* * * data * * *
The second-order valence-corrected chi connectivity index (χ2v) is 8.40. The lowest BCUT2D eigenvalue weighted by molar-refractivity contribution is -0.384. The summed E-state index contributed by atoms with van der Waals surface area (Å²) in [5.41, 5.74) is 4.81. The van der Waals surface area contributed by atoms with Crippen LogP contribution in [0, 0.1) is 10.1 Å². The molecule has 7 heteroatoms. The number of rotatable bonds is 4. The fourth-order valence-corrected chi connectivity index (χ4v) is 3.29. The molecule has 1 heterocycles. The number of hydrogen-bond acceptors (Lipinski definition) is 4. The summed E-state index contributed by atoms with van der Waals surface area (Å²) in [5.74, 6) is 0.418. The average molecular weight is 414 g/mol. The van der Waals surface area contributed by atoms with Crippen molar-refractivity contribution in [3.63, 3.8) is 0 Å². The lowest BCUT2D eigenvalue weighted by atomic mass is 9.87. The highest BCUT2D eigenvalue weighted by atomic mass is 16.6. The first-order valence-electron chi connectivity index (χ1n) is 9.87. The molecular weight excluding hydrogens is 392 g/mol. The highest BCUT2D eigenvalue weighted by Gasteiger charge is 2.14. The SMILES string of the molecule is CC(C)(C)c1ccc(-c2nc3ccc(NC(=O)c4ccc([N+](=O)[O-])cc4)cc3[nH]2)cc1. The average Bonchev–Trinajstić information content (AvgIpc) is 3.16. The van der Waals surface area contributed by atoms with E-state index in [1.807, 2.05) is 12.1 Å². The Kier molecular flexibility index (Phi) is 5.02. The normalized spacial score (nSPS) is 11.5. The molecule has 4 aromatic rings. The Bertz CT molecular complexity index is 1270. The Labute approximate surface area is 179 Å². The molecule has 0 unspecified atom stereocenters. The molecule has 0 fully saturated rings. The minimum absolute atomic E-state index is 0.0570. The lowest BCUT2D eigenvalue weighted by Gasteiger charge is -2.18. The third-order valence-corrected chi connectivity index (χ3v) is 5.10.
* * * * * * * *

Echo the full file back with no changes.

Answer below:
The second-order valence-corrected chi connectivity index (χ2v) is 8.40. The lowest BCUT2D eigenvalue weighted by molar-refractivity contribution is -0.384. The summed E-state index contributed by atoms with van der Waals surface area (Å²) in [5.41, 5.74) is 4.81. The van der Waals surface area contributed by atoms with Crippen LogP contribution in [0, 0.1) is 10.1 Å². The molecule has 7 heteroatoms. The number of rotatable bonds is 4. The fourth-order valence-corrected chi connectivity index (χ4v) is 3.29. The molecule has 1 heterocycles. The number of hydrogen-bond acceptors (Lipinski definition) is 4. The summed E-state index contributed by atoms with van der Waals surface area (Å²) in [5.74, 6) is 0.418. The average molecular weight is 414 g/mol. The van der Waals surface area contributed by atoms with Crippen molar-refractivity contribution in [3.63, 3.8) is 0 Å². The lowest BCUT2D eigenvalue weighted by atomic mass is 9.87. The highest BCUT2D eigenvalue weighted by atomic mass is 16.6. The first-order valence-electron chi connectivity index (χ1n) is 9.87. The molecular weight excluding hydrogens is 392 g/mol. The highest BCUT2D eigenvalue weighted by Gasteiger charge is 2.14. The SMILES string of the molecule is CC(C)(C)c1ccc(-c2nc3ccc(NC(=O)c4ccc([N+](=O)[O-])cc4)cc3[nH]2)cc1. The average Bonchev–Trinajstić information content (AvgIpc) is 3.16. The van der Waals surface area contributed by atoms with E-state index in [1.807, 2.05) is 12.1 Å². The Kier molecular flexibility index (Phi) is 5.02. The normalized spacial score (nSPS) is 11.5. The molecule has 4 aromatic rings. The Bertz CT molecular complexity index is 1270. The Labute approximate surface area is 179 Å². The molecule has 0 unspecified atom stereocenters. The molecule has 0 fully saturated rings. The minimum absolute atomic E-state index is 0.0570. The lowest BCUT2D eigenvalue weighted by Gasteiger charge is -2.18. The third-order valence-corrected chi connectivity index (χ3v) is 5.10.